Tatum’s emergence as a go-to scorer could help Walker immensely. Instead of having to carry the offense, he’s more likely to get some open looks, great news for one of the NBA’s best high-volume three-point shooters (37.7 percent on 8.8 attempts per game).

If he can make some clutch threes, Walker could provide Boston with the perimeter threat that made Kyle Lowry and Fred VanVleet so crucial in Toronto’s title run last season. The undersized Walker will also need to defend well enough to be on the floor for those moments.

In his only Game 7, back in the first round in 2016, Walker shot 3 for 16 from the floor in a 33-point loss to Miami. There’s no doubt he’d like a chance to redeem himself. 

4. Anthony Davis

Davis is talented enough on both ends of the floor to be the NBA Finals MVP. He just needs to prove himself on that stage.

If the Lakers and Clippers meet in the Western Conference Finals, Davis needs to dominate, because James will have his hands full with Leonard and Paul George. Davis is too big for Montrezl Harrell and too quick for Ivica Zubac. If the Clippers put George on him, Davis has to win that matchup decisively.

The Lakers aren’t going to win a championship unless both James and Davis have incredible playoff runs. The gap is too great between those two superstars and the third-best player on the roster (take your pick of Danny Green, Kentavious Caldwell-Pope and Kyle Kuzma). 

Davis has shown he can be a playoff monster. Two years ago, he averaged 33.0 points, 11.8 rebounds, 2.8 blocks and 1.8 steals to lead New Orleans to a playoff sweep over the higher-seeded Portland Trail Blazers. He may need to put up those numbers for four rounds to win a championship this season.

3. Giannis Antetokounmpo

Antetokounmpo and the Bucks dominated the regular season like few teams before them, winning by an average of 11.2 points per game on their way to an NBA-best 53-12 record.

But plenty of questions loom after their Eastern Conference Finals loss to Toronto last season.

Khris Middleton has had an outstanding season, but can he knock down shots for four rounds? Can Eric Bledsoe erase the memories of that series loss to Toronto, when he shot 29 percent from the field and 17 percent from three-point range in six games? Can Antetokounmpo make enough perimeter shots to keep defenses honest?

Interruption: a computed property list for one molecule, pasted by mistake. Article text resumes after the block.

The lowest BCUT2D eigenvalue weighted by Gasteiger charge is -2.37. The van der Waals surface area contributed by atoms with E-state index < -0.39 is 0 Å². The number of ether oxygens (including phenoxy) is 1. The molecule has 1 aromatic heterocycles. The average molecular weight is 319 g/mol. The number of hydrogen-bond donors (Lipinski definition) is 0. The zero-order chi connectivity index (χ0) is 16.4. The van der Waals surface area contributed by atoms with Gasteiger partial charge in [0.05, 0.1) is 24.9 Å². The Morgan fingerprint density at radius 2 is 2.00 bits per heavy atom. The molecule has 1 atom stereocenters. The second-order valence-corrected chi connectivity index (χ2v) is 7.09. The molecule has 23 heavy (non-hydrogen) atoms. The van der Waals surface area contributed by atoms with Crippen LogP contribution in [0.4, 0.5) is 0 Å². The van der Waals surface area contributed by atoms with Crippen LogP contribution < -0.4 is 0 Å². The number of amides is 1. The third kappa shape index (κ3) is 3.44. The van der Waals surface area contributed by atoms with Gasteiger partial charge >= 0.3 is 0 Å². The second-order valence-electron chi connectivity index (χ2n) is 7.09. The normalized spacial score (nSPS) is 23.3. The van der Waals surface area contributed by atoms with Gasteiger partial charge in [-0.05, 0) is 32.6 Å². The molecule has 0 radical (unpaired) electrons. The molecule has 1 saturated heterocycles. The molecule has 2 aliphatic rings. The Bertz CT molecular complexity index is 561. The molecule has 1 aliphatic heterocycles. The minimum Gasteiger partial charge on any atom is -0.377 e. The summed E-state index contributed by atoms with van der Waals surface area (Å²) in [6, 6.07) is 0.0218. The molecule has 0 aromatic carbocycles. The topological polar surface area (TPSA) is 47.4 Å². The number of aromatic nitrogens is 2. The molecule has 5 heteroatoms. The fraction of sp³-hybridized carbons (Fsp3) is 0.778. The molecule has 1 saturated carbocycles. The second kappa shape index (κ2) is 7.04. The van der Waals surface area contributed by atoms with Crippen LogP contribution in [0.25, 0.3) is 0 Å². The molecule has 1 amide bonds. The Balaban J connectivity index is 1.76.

Antetokounmpo may have the most pressure on him of any player going into this NBA restart. He has been, by far, the best player in the Eastern Conference this season. It isn’t even close. There is no proven playoff performer like Leonard blocking his path to the Finals. This is his time.

Antetokounmpo is almost certainly going to win back-to-back league MVP awards. He’s a free agent after the 2020-21 season. If he and the Bucks don’t get to the NBA Finals this season, will Antetokounmpo think about leaving Milwaukee for greener pastures?

2. Russell Westbrook

For the first three months of the season, the offseason trade to bring Westbrook to Houston in exchange for Chris Paul looked like an abject disaster.

While CP3 became one of the league’s best clutch shooters in Oklahoma City, Westbrook struggled to find his footing as the second banana to James Harden, shooting under 43 percent from the field in 30 games through December.

But just as people began to write him off, Westbrook’s efficiency numbers skyrocketed. In his final 23 games before the season paused because of COVID-19, Westbrook shot over 52 percent from the floor and averaged 31.7 points.

Rockets GM Daryl Morey decided to go all-in on the Harden/Westbrook brand of small ball, jettisoning center Clint Capela and bringing in Robert Covington. Either the 6-foot-7 Covington or 6-foot-5 P.J. Tucker are tasked with defending opposing big men. We’ll see if that works in a playoff series.

For that style of play to have any chance of succeeding in the playoffs, Westbrook will have to hit the defensive glass like a monster and score as efficiently as he did later in the season. 

1. Al Horford 

There’s no sugarcoating the fact that Horford’s four-year contract for $97 million guaranteed looks like a mistake to this point. But the final three words of that previous sentence are the most important. 

To this point.

Yes, the on-court fit with Joel Embiid hasn’t worked. The Sixers have a negative net rating with Embiid and Horford on the floor together. But that doesn’t mean Horford can’t be valuable when the playoffs begin.

When he was with the Celtics, we saw firsthand how many winning plays Horford made in the playoffs. Maybe he can combine with Embiid and Ben Simmons to frustrate Antetokounmpo just enough to squeak by the Bucks in a series. Maybe he makes a couple of clutch three-point shots to win a key playoff game. 

Or maybe the playoffs show that Horford is simply a square peg in a round hole on this Sixers roster.